Travel disruption is the norm on bank holidays, but the Good Friday rush was even more chaotic than usual – with a swan causing a partial closure of the M6 at one of the busiest locations in Britain. It landed in the fast lane near the M5 junction north of Birmingham and chose to stay. West Midlands Police launched a “rolling road block” and sent a crew being to “politely encourage” the bird to move on.

Motorists on other major routes faced problems. The M62 motorway was closed near Rochdale for six hours after a motorcyclist was killed in a crash with a car.

Drivers heading for France using the main ferry crossing from Dover to Calais encountered severe congestion. With tens of thousands of people heading across the Channel, queues at check-in and border control quickly built up. Initially, motorists travelling with P&O Ferries, the biggest operator, were told to arrive 90 minutes before the booked sailing time. But as queues built up on the A20 and A2 routes, it became clear that many would miss their planned sailings. 

P&O Ferries tweeted: “Rest assured, if you are held up in any queues throughout the night, we’ll accommodate you on the next available sailing.”

Its rival, DFDS, tweeted: “We apologise for any delays in check-in lanes, we will accommodate you on next available sailing.”

Airline passengers at Stansted missed flights and encountered delays and cancellations after a shuttle bus caught fire outside the terminal and was destroyed in a serious blaze. No one was hurt, but as smoke infiltrated the terminal parts of it were evacuated – including passengers who had already passed through security. 

In a statement, Stansted Airport said: “Due to the earlier evacuation of the terminal, all passengers are now in the process of being re-screened through security.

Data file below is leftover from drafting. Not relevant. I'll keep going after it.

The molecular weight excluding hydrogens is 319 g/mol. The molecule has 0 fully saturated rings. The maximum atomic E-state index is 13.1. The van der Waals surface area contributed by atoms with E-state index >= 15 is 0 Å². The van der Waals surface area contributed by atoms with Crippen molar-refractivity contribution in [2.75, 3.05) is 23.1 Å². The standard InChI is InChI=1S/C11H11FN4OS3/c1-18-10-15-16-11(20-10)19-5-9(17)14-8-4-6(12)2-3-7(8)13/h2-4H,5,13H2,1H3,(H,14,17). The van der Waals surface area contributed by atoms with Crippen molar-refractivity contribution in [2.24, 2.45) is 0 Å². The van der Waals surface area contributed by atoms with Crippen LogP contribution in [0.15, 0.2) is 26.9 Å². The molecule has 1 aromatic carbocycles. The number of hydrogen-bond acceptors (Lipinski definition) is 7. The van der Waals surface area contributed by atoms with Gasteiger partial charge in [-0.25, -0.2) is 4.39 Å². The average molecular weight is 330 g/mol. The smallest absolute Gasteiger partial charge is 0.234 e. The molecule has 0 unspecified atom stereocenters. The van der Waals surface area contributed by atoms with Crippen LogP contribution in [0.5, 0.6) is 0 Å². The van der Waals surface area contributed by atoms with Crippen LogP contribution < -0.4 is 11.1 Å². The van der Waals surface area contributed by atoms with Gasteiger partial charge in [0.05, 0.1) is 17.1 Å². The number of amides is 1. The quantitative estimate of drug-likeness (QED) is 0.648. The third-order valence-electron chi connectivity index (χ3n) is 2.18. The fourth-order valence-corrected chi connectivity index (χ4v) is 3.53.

“While we’re working on returning to normal operations, we advise all passengers due to depart this evening to contact their airline directly for the up-to-date flight information.”

Ryanair cancelled 15 flights, including departures to Copenhagen, Lisbon and Milan. Other flights departed up to four hours late.

The airline told passengers: “We have been forced to cancel a number of flights at London Stansted this evening, due to extensive disruptions caused by an earlier fire outside the terminal building.

“Unfortunately, further flight delays and cancellations are likely.”

Eurocontrol in Brussels warned of delays at Heathrow and Luton caused by the dismal weather. 

After a day of massive disruption for passengers on Air France, thousands more travellers with the airline will experience cancelled flights on Saturday.

A strike by pilots, cabin crew and ground staff led to one in four flights being cancelled on Good Friday, including at least 10 services linking Heathrow, Manchester and Edinburgh with Paris Charles de Gaulle. Those who made it to the the airline’s hub found many long-haul flights cancelled, including departures to Delhi, New York and Buenos Aires.

With aircraft out of position, a large number of flights on Saturday morning have been grounded, including the first two departures from Heathrow to Paris and the early-morning flight from Edinburgh.

Another strike has been called by unions representing Air France personnel for Tuesday 3 April, which is also the first day of a series of rolling stoppages by French railway workers.

Many rail passengers in the UK encountered problems because of scheduled engineering work. Bristol Temple Meads, the busiest station in the west of England, is closed until Wednesday for work to upgrade signalling.

Manchester Victoria station is closed until Tuesday for electrification work.

The line between Glasgow and Carlisle closes from Saturday to Monday, due to signalling work at Motherwell. Buses will replace trains.

In the London area, lines to Essex and East Anglia from Liverpool Street Station are blocked, while London Euston, the fifth-busiest station in Britain, will close all day on Easter Sunday for work in the Wembley area.